Many experts argue that education is no longer fit for the 21st century; in terms of innovation, the sector is lagging behind. If we’re to keep up with the evolving needs of our students and indeed, society as a whole, a big rethink is needed.
Photo by Billetto Editorial
EdTech (including automation) will play a huge role in transforming the landscape in education and will enable educators to deliver more personalised and effective learning experiences. Technology will redefine how education is administered and consumed, and if implemented properly, has the potential to democratise and make it more accessible on a global scale.
Global education today
Education is a powerful instigator of human development and societal change, helping to reduce poverty and violence and improve individuals’ overall health and prospects. Although there are more children in school than ever before, World Bank believes we’re in the midst of a global learning crisis. They emphasise that being ‘in school’ is not the same as learning.
According to World Bank’s research, the productivity of 56 percent of the world’s children will be less than half of what it could be if they enjoyed a complete education and full health.
“Our focus is on helping teachers at all levels become more effective in facilitating learning, improving technology for learning, strengthening management of schools and systems, while ensuring learners of all ages—from preschool to adulthood—are equipped for success.”
The challenge countries around the world face is not just to make education accessible for all, but to adapt their systems and methods to coincide with the changing needs and demands of the global economy so that they are able to compete. Technology is predicted to play a large part in achieving this.
Yet despite the need for innovation, research by Holon IQ indicates that the sector is grossly under-digitised: less than 3% of global education expenditure goes towards technology. This is set to increase by 1.8% by 2025, but experts argue this isn’t anywhere near enough.
The 21st century has given rise to the ‘Modern Learner’ (who can also be described as a lifelong learner). The modern learner seeks content that is easy to access, personalised and relevant over more traditional learning methods. Bersin by Deliotte’s research infographic explains what it means to be a modern learner.
EdTech’s journey from 1860 onwards
Technology is the most prolific disrupter of the digital age. The recent growth of the EdTech startup scene is bringing the education sector up-to-date with other industries through disruption. New technologies are providing the catalyst for change needed to deliver a new type of learning architecture.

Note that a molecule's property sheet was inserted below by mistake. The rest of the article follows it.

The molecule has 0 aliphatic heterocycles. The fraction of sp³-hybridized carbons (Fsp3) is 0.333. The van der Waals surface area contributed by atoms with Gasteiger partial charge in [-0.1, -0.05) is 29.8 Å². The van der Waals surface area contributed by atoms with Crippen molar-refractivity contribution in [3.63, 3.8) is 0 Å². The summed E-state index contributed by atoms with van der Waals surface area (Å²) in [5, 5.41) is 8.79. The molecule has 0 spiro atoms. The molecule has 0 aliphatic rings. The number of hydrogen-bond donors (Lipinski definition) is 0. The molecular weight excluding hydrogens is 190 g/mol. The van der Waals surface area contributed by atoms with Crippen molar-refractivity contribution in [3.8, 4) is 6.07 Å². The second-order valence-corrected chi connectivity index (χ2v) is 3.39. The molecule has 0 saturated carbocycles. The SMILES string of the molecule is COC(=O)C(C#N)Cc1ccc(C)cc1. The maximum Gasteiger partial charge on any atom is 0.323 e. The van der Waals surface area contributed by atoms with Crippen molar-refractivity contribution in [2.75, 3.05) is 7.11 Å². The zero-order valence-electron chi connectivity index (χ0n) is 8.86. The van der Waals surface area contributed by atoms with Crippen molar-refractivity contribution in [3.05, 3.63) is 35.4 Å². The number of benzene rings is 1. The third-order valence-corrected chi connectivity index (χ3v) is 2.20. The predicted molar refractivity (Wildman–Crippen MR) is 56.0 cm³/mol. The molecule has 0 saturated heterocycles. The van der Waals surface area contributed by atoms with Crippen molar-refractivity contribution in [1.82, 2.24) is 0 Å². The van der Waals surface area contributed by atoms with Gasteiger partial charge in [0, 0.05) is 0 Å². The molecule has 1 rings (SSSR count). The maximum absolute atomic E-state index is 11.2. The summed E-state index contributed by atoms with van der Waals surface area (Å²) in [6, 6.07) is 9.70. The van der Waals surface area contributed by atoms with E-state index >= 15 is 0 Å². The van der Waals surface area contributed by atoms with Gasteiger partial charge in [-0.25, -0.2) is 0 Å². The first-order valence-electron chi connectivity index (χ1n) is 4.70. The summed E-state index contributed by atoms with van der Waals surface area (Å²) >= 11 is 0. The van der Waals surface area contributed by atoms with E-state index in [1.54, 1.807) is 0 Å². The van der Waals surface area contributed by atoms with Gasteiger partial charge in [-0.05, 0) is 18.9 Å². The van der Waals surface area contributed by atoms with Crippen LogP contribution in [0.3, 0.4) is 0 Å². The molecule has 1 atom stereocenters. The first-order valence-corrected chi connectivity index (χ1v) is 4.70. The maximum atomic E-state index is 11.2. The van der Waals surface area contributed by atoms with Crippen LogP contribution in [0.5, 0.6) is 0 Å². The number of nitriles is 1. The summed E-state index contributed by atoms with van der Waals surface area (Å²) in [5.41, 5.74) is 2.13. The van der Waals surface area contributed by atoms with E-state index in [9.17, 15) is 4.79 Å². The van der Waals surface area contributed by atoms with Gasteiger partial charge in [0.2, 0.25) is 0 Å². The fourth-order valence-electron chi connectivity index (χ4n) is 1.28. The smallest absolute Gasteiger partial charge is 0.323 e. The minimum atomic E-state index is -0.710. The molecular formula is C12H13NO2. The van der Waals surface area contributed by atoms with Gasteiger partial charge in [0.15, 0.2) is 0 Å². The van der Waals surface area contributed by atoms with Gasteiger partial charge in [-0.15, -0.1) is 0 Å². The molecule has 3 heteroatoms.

It’s easy to assume that digital innovation is a recent thing when in fact it’s been happening in classrooms around the world since the 19th century. This timeline infographic shines light on some of the key technological developments in education over the years.
When the term EdTech first entered the lexicon decades ago, it referred exclusively to the use of technology as a vehicle to deliver lesson content in a classroom context, for example via television.
Nowadays, the term has taken on a much broader meaning and encapsulates innovation in a number of educational settings: schools, higher education institutions, business-to-customer and business-to-business markets.
In some ways, the shift has been driven by the new demands of the Modern Learner.
EdTech trends today
Easier and more widespread access to data is making it easier for EdTech companies to create products centred around adaptive and personalised learning. Tools that cater to learners’ abilities and interests result in a more engaging learning experience and enable students with special educational needs to access content more effectively.
McGraw-Hill Education research reveals that colleges that use adaptive learning technology are better able to retain students (by 20 points, no less), and their pass rates are higher by up to 13 percentage points.
Another key trend in EdTech today is gamification. Numerous EdTech startups are using gamification to better engage with learners. Research shows that gamification improves comprehension by appealing to the human desire for reward and self-expression.
As previously discussed, the education ecosystem has expanded to include a wider range of stakeholders, from students and teachers to education providers and corporates. All of these groups have differing needs and challenges.
To stay ahead of the curve when it comes to investing in education technology we need to think about how we are going to address some of these challenges. The first step, surely, is to ask those broad questions.
For example, how do we raise technological awareness among teachers? How are we going to fund the implementation of technology in schools and universities? How are we going to help keep children safe online?
CRMs for higher education
At FULL FABRIC, we like to think we’re doing our bit to improve the outcomes of students through technology. Our all-in-one CRM for higher education enables universities to attract and engage the best applicants and streamline existing processes by providing full visibility from initial enquiry to enrolment and beyond.
Our technology enables university educators to communicate with students in a more agile and personalized way, track their progress succinctly, schedule events and more -- without having to use multiple systems.
Feel free to get in touch if you’d like to find out more!